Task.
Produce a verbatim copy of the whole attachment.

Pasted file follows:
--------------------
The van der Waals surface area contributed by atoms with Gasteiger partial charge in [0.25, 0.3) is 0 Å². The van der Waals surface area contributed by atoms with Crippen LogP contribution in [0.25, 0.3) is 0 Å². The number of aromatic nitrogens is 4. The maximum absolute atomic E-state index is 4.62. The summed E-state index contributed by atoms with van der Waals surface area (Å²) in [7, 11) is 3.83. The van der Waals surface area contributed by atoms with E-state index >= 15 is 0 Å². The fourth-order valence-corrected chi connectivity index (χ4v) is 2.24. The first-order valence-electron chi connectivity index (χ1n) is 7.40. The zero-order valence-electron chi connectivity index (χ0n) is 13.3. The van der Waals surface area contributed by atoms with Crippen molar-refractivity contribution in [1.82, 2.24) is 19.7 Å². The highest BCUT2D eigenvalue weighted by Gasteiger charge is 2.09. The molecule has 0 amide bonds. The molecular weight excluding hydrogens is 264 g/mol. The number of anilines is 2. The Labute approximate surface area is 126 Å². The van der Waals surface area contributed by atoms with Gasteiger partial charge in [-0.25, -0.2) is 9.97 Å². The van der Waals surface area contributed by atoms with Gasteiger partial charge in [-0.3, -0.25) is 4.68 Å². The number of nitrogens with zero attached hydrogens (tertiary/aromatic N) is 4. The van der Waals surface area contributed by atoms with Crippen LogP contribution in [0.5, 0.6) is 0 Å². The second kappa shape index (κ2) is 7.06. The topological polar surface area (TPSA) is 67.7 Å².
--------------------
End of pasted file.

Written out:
The van der Waals surface area contributed by atoms with Gasteiger partial charge in [0.25, 0.3) is 0 Å². The van der Waals surface area contributed by atoms with Crippen LogP contribution in [0.25, 0.3) is 0 Å². The number of aromatic nitrogens is 4. The maximum absolute atomic E-state index is 4.62. The summed E-state index contributed by atoms with van der Waals surface area (Å²) in [7, 11) is 3.83. The van der Waals surface area contributed by atoms with E-state index >= 15 is 0 Å². The fourth-order valence-corrected chi connectivity index (χ4v) is 2.24. The first-order valence-electron chi connectivity index (χ1n) is 7.40. The zero-order valence-electron chi connectivity index (χ0n) is 13.3. The van der Waals surface area contributed by atoms with Crippen molar-refractivity contribution in [1.82, 2.24) is 19.7 Å². The highest BCUT2D eigenvalue weighted by Gasteiger charge is 2.09. The molecule has 0 amide bonds. The molecular weight excluding hydrogens is 264 g/mol. The number of anilines is 2. The Labute approximate surface area is 126 Å². The van der Waals surface area contributed by atoms with Gasteiger partial charge in [-0.25, -0.2) is 9.97 Å². The van der Waals surface area contributed by atoms with Gasteiger partial charge in [-0.3, -0.25) is 4.68 Å². The number of nitrogens with zero attached hydrogens (tertiary/aromatic N) is 4. The van der Waals surface area contributed by atoms with Crippen LogP contribution in [0.5, 0.6) is 0 Å². The second kappa shape index (κ2) is 7.06. The topological polar surface area (TPSA) is 67.7 Å².